Venantius Fortunatus, Poems 4.5 (Epitaphium Ruriciorum episcoporum civitatis Limovecinae, 'Epitaphs of the Ruricii, bishops of the city of Limoges'), 13-14
Within a 22-line poem praising the two Ruricii are these two lines:
Actu, mente, gradu, spe, nomine, sanguine nexi,
exultant pariter hinc avus, inde nepos.
Tempore quisque suo fundans pia templa patroni 13
iste Augustini, condidit ille Petri.
'In action, thought, status, hope, name and blood connected, they share a common joy, here the grandfather, there the grandson. Each in his lifetime built a sacred shrine to his patron: one [Ruricius, the elder] founded a church to Augustine, the other [Ruricius, the younger] a church to Peter.'
Text: Leo 1881, 82. Translation: Roberts 2017, 223, modified.
Saint NameAugustine, bishop of Hippo, ob. 430 : S00077
Peter the Apostle : S00036
Saint Name in SourceAugustinus
Type of EvidenceLiterary - Poems
Evidence not before565
Evidence not after576
Activity not before485
Activity not after560
Place of Evidence - RegionGaul and Frankish kingdoms
Place of evidence - City name in other Language(s)Tours
Major author/Major anonymous workVenantius Fortunatus
Cult activities - PlacesCult building - independent (church)
Cult activities - Non Liturgical Practices and CustomsConstruction of cult buildings
Cult Activities - Protagonists in Cult and NarrativesEcclesiastics - bishops
SourceVenantius Fortunatus was born in northern Italy, near Treviso, and educated at Ravenna. In the early 560s he crossed the Alps into Merovingian Gaul, where he spent the rest of his life, making his living primarily through writing Latin poetry for the aristocracy of northern Gaul, both secular and ecclesiastical. His first datable commission in Gaul is a poem to celebrate the wedding in 566 of the Austrasian royal couple, Sigibert and Brunhild. His principal patrons were Radegund and Agnes, the royal founder and the first abbess of the monastery of the Holy Cross at Poitiers, as well as Gregory, the historian and bishop of Tours, Leontius, bishop of Bordeaux, and Felix, bishop of Nantes, but he also wrote poems for several kings and for many other members of the aristocracy. In addition to occasional poems for his patrons, Fortunatus wrote a four-book epic poem about Martin of Tours, and several works of prose and verse hagiography. The latter part of his life was spent in Poitiers, and in the 590s he became bishop of the city; he is presumed to have died early in the 7th century. For Fortunatus' life, see Brennan 1985; George 1992, 18-34; Reydellet 1994-2004, vol. 1, vii-xxviii; PCBE 4, 'Fortunatus', 801-822.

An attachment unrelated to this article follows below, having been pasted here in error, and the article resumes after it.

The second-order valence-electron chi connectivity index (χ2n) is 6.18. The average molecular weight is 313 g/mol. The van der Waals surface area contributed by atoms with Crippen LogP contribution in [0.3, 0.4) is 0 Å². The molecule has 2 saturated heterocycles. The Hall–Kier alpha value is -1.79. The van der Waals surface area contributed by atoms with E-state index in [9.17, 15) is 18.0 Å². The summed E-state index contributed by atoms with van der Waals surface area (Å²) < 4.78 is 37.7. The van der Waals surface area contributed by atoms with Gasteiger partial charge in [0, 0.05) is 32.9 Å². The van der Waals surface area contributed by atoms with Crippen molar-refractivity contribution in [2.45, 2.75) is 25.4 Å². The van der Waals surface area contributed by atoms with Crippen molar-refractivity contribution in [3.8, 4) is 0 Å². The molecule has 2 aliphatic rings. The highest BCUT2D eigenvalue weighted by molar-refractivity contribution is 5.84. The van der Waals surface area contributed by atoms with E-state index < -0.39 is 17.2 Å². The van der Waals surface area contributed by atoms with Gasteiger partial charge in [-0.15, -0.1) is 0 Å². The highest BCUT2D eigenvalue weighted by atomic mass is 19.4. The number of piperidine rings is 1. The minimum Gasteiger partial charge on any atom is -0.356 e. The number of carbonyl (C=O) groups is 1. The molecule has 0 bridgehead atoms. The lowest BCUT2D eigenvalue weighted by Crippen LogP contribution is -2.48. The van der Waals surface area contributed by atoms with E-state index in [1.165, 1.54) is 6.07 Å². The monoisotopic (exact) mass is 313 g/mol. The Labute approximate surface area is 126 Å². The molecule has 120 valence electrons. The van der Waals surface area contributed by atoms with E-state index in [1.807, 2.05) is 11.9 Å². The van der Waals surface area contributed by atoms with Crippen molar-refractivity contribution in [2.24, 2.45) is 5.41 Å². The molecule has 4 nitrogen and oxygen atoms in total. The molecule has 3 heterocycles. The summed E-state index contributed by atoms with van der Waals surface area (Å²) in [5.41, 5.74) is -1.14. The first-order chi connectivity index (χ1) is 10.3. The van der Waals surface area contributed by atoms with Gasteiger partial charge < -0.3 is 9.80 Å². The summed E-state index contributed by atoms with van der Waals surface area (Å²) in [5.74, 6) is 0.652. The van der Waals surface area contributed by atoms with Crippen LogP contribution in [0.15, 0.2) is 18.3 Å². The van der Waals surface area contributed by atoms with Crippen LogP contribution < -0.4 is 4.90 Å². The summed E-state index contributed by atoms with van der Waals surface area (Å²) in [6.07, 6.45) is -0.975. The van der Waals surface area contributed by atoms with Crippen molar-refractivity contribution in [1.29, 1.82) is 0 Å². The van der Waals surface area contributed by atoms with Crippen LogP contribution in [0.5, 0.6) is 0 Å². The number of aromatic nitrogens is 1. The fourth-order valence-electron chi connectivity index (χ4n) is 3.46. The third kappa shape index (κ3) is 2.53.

The eleven books of Poems (Carmina) by Fortunatus were almost certainly collected and published at three different times: Books 1 to 7, which are dedicated to Gregory of Tours, in 576; Books 8 and 9 after 584, probably in 590/591; and Books 10-11 only after their author's death. A further group of poems, outside the structure of the books, and known from only one manuscript, has been published in modern editions as an Appendix to the eleven books. For further discussion, see Reydellet 1994-2004, vol. 1, lxviii-lxxi; George 1992, 208-211.
Almost all of Fortunatus' poems are in elegiac couplets: one hexameter line followed by one pentameter line.
For the cult of saints, Fortunatus' poems are primarily interesting for the evidence they provide of the saints venerated in northern Gaul, since many were written to celebrate the completion of new churches and oratories, and some to celebrate collections of relics. For an overview of his treatment of the cult of saints, see Roberts 2009, 165-243.
DiscussionThe elder Ruricius was bishop of Limoges c. 485 - c. 506; the younger, his grandson, was bishop in the second quarter of the 6th century. For Ruricius, the elder and younger, see PCBE 4, 'Ruricius 1', pp. 1635-1649; 'Ruricius 2', pp. 1650-1651.
Both churches mentioned in this epitaph are attested in the 11th century. For details, see Prévot 1989, 76. The dedication of a church to Augustine as early as around AD 500 (and the Latin does suggest that this was the work of the elder Ruricius) is striking.
BibliographyEditions and translations:
Leo, F., Venanti Honori Clementiani Fortunati presbyteri Italici opera poetica (Monumenta Germaniae Historica, Auctores Antiquissimi 4.1; Berlin: Apud Weidmannos, 1881).
Roberts, M., Poems: Venantius Fortunatus (Dumbarton Oaks Medieval Library 46; Cambridge, MA: Harvard University Press, 2017).
George, J., Venantius Fortunatus, Personal and Political Poems (Translated Texts for Historians 23; Liverpool: Liverpool University Press, 1995).
Reydellet, M., Venance Fortunat, Poèmes, 3 vols. (Paris: Les Belles Lettres, 1994-2004).
Brennan, B., "The Career of Venantius Fortunatus," Traditio 41 (1985), 49-78.
George, J., Venantius Fortunatus: A Latin Poet in Merovingian Gaul (Oxford: Oxford University Press, 1992).
Prévot, F., "Limoges," in N. Gauthier and J.-Ch. Picard (eds.), Topographie chrétienne des cités de la Gaule des origines au milieu du VIIIe siècle, vol. 6: Provinces ecclésiastique de Bourges (Aquitania Prima) (Paris, 1989), 67-77.
Roberts, M., The Humblest Sparrow: The Poetry of Venantius Fortunatus (Ann Arbor: University of Michigan Press, 2009).